Urban “Barefoot” Research
by Lukas Ley
Experiencing the city on foot is at the heart of many investigations and appreciations of the city: Walter Benjamin described flânerie, a detective-like exploration of the urban, as the archetypical experience of the modern city; Guy Debord and other members of the Situationist International encouraged pedestrians to playfully ‘drift’ through the city to reimagine their functions; and Jane Jacobs showed that we can learn something about cities from street-level experiences.
Like any observant neighbour, so it goes, urbanists can study metropolitan society from the perspective of the sidewalk. Urban ethnographers have recognized the heuristic value of walking through the city. However, they most often try to see the city through the eyes of their inhabitants. As Venkatesh (2015) noted recently, urban ethnographers often promise to bring the reader into the less visible or closed-off social worlds of their research subjects. Exploring the city alongside locals can be a suitable technique for bringing these spaces closer to one’s audience – walking is an everyday practice through which urban space is constantly made (DeCerteau 1984).
In recent years, walking has in fact become a formalized ethnographic method. Degen and Rose (2012: 3281), for example, contend that so-called ‘walk-alongs’ can “produce richly evocative sensory impressions.” When applied in ethnographic research, “a walk-along plays out more as a dialogue than an inquiry” as Holgersson (2016:223) added. The ethnographer and the research participant can engage in a dialogue that reveals diverse contextual knowledge of spaces and their functions. In fact, the turn to everyday mobility in urban sociology and anthropology has produced many insights regarding the accessibility of urban spaces depending on the social and ethnic backgrounds of their users.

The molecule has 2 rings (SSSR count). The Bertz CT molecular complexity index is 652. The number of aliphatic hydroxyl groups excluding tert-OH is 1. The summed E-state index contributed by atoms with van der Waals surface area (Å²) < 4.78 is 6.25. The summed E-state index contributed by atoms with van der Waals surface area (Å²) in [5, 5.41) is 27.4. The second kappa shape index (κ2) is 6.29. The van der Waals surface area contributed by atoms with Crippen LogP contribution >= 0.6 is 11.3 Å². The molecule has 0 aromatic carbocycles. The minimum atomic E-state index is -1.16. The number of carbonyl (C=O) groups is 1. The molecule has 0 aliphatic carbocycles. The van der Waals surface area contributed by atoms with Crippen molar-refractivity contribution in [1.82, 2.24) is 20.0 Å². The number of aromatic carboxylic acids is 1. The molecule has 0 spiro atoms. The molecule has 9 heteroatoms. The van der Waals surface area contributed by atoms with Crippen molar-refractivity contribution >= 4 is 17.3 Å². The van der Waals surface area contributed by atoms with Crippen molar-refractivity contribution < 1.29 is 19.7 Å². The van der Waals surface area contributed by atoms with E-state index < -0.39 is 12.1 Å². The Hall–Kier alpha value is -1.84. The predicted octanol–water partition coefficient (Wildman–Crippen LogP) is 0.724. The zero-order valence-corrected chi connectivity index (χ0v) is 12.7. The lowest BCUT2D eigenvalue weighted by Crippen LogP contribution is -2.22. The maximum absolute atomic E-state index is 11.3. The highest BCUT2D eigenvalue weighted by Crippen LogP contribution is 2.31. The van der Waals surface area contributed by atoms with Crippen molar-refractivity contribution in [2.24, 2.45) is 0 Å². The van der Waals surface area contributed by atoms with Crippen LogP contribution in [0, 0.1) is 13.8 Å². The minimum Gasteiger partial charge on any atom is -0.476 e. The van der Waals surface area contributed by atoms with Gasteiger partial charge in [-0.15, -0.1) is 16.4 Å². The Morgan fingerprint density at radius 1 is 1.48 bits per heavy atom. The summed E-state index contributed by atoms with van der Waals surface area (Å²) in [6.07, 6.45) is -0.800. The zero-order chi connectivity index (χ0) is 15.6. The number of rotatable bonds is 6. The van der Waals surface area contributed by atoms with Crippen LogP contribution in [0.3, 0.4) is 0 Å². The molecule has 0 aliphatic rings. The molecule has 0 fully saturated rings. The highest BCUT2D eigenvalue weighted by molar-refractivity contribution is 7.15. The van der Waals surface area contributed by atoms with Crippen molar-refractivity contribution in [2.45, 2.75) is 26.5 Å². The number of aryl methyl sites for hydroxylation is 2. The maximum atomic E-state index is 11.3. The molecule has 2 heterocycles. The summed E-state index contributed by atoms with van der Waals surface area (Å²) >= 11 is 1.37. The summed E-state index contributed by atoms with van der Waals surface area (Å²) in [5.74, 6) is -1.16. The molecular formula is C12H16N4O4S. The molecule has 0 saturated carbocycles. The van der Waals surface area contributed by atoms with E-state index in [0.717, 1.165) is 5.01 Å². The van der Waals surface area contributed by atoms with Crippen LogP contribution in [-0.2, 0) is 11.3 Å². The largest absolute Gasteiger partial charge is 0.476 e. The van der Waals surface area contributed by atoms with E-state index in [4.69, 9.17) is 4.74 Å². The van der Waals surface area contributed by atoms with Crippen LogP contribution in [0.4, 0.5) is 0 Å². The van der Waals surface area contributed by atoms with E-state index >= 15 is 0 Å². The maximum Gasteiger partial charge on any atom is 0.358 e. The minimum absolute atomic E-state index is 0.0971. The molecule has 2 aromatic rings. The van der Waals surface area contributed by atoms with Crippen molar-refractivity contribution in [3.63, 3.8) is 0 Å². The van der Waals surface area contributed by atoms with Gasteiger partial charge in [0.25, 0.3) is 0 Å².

Following participants along their routes through and forays into the city allows the ethnographer to experience the material and imaginary boundaries of the city first hand. Yet, walk-alongs do not pertain to all urban research. In Indonesia, for example, walking is generally avoided by most urbanites. And in fact, the spatial layout of North American cities still prioritizes motorized traffic. In response to such critique, the concept of “go-alongs” emerged, which incorporates multiple forms of movement through the city.
Certeau, Michel de. 1984. The practice of everyday life. Berkeley: University of California Press Debord, Guy. 1970. Society of the Spectacle. Black & Red. Holgersson, Helena. 2016. “Challenging the Hegemonic Gaze on Foot: Walk-Alongs as a Useful Method.” In Walking in the European City: Quotidian Mobility and Urban Ethnography, Walking in the European City. Quotidian Mobility and Urban Ethnography, Shortell, Timothy and Evrick Brown, p. 207-225. Jane Jacobs. 1961. The Life and Death of Great American Cities. New York: Random House. Venkatesh, Sudhir. 2015. “On Urban Ethnography.” City & Community, 14(4), p. 347. Degen, Monica Montserrat, and Gillian Rose. 2012. “The sensory experiencing of urban design: the role of walking and perceptual memory.” Urban Studies 49(15): 3271-3287.